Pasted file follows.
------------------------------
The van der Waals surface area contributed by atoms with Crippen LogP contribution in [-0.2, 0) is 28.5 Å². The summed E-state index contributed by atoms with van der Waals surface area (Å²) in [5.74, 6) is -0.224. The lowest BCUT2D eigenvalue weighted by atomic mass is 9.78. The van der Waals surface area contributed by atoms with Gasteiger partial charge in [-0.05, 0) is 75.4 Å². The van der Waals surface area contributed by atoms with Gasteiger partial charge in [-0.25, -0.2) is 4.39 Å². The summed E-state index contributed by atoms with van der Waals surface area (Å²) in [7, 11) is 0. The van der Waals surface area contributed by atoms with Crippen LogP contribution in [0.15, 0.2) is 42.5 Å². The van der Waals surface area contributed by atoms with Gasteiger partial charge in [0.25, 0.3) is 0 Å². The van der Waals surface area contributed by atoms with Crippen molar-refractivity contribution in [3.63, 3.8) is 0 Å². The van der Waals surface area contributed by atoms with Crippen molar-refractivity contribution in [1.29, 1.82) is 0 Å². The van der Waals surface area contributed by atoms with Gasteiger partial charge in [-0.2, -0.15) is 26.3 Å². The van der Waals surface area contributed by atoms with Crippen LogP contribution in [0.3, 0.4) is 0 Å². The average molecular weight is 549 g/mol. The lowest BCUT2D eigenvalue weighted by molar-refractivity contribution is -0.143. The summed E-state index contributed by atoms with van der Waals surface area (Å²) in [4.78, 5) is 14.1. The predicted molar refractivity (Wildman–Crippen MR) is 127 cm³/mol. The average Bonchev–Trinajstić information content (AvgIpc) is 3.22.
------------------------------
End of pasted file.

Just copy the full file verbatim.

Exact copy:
The van der Waals surface area contributed by atoms with Crippen LogP contribution in [-0.2, 0) is 28.5 Å². The summed E-state index contributed by atoms with van der Waals surface area (Å²) in [5.74, 6) is -0.224. The lowest BCUT2D eigenvalue weighted by atomic mass is 9.78. The van der Waals surface area contributed by atoms with Gasteiger partial charge in [-0.05, 0) is 75.4 Å². The van der Waals surface area contributed by atoms with Gasteiger partial charge in [-0.25, -0.2) is 4.39 Å². The summed E-state index contributed by atoms with van der Waals surface area (Å²) in [7, 11) is 0. The van der Waals surface area contributed by atoms with Crippen LogP contribution in [0.15, 0.2) is 42.5 Å². The van der Waals surface area contributed by atoms with Gasteiger partial charge in [0.25, 0.3) is 0 Å². The van der Waals surface area contributed by atoms with Crippen molar-refractivity contribution in [3.63, 3.8) is 0 Å². The van der Waals surface area contributed by atoms with Crippen molar-refractivity contribution in [1.29, 1.82) is 0 Å². The van der Waals surface area contributed by atoms with Gasteiger partial charge in [-0.2, -0.15) is 26.3 Å². The van der Waals surface area contributed by atoms with Crippen LogP contribution in [0.3, 0.4) is 0 Å². The average molecular weight is 549 g/mol. The lowest BCUT2D eigenvalue weighted by molar-refractivity contribution is -0.143. The summed E-state index contributed by atoms with van der Waals surface area (Å²) in [4.78, 5) is 14.1. The predicted molar refractivity (Wildman–Crippen MR) is 127 cm³/mol. The average Bonchev–Trinajstić information content (AvgIpc) is 3.22.